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ONLINE LECTURE–Humanities in Los Angeles Speaker Series Event: Linda Margarita Greenberg, People of Papers and Maps
July 27 @ 5:30 pm – 6:30 pmFree
ONLINE LECTURE–Humanities in the City and Edendale Branch Library host Linda Margarita Greenberg for a lecture and conversation titled People of Papers and Maps: Stories and Poems about Living Undocumented in Los Angeles.
A public lecture and conversation with Linda Margarita Greenberg titled People of Papers and Maps: Stories and Poems about Living Undocumented in Los Angeles. Sometimes the stories of undocumented people go unnoticed, invisible, and unspoken. Sometimes these stories are told through state documents, economic reports, and news cycles that describe how many undocumented immigrants are arriving, during what time periods, or with what economic impact. But an over-reliance on data-driven narratives as a primary mode of framing undocumented immigration has risks: the language of numbers and mass can also become the language of dehumanization. Sometimes these are stories of fear: stereotyped narratives of the undocumented as an “illegal threat” to the U.S. economy, values, and institutions. Working against invisibility, dehumanization, and stereotyping, fiction writers and poets have been offering different stories of undocumented immigrants in Los Angeles.
This literature—these pages of prose and imaginary maps and poetic reinventions—become a different kind of papeles that emphasize the expansive humanity and intimate particularity of undocumented experiences. These writers are bringing to light stories too often left in shadows and telling stories beyond the stereotypes that blind. This talk is a journey into the world of stories and poems of undocumented immigration written for both children and adults.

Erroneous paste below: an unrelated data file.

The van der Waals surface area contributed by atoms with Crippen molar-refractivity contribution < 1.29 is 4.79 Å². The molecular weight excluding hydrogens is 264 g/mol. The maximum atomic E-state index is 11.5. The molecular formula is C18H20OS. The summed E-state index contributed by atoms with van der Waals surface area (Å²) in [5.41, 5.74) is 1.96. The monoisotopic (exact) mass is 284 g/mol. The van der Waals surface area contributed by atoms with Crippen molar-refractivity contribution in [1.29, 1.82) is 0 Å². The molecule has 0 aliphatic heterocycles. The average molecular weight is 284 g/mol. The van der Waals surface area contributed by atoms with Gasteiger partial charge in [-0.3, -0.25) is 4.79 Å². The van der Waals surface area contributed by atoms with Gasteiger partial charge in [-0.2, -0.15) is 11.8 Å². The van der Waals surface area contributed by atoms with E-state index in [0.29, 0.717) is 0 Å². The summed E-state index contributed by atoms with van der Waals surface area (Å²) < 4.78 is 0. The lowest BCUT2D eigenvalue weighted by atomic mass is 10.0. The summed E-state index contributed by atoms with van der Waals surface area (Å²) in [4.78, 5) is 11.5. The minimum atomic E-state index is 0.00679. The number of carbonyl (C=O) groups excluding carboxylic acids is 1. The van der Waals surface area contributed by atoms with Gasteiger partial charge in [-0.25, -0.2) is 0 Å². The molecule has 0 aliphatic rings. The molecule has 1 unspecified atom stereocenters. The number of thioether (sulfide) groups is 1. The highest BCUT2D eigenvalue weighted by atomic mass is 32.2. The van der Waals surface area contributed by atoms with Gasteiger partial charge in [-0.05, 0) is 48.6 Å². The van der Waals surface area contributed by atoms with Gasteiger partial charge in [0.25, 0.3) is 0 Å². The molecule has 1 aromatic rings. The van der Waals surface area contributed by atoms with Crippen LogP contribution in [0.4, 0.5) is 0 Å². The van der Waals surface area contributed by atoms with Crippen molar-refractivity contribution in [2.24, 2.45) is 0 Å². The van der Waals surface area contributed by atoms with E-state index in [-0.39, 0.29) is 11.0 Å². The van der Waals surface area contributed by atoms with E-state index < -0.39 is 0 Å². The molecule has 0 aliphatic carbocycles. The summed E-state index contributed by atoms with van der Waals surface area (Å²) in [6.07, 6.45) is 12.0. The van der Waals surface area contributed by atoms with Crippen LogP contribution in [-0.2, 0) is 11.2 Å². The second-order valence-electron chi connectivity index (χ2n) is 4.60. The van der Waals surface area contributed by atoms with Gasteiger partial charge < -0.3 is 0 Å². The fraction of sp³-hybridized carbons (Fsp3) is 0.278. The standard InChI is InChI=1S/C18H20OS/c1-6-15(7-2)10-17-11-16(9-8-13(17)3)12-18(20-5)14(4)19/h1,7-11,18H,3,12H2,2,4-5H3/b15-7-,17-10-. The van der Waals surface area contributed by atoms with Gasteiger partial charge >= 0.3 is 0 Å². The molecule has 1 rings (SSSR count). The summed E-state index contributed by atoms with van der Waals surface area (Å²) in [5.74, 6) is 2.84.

Linda Margarita Greenberg is Professor of English and English Department Chair at California State University, Los Angeles. Her teaching and research interests cover the spectrum of U.S. Ethnic Literatures, with particular focus on 20th and 21st century American literature, Latinx and Asian American literature, racial and gendered narratives about undocumented immigrants, feminist fantasy and speculative fiction, bridges between literary criticism and creative writing, and intersections between pedagogy and social justice. She is also deeply invested in rooting community engagement and pre-professional practices within English curriculum and the discipline.
Tuesday, July 27 from 5:30-6:30 pm PST
To join, please email firstname.lastname@example.org for the Zoom link.
For ADA accommodations, call (213) 228-7430 at least 72 hours prior to the event. Para ajustes razonables según la ley de ADA, llama al (213) 228-7430 al menos 72 horas antes del evento.
For more information, go to humanitiesinthecity.org or contact Andrea Quaid and Elizabeth Crawford at email@example.com.
This project is supported by a Humanities for All Project Grant.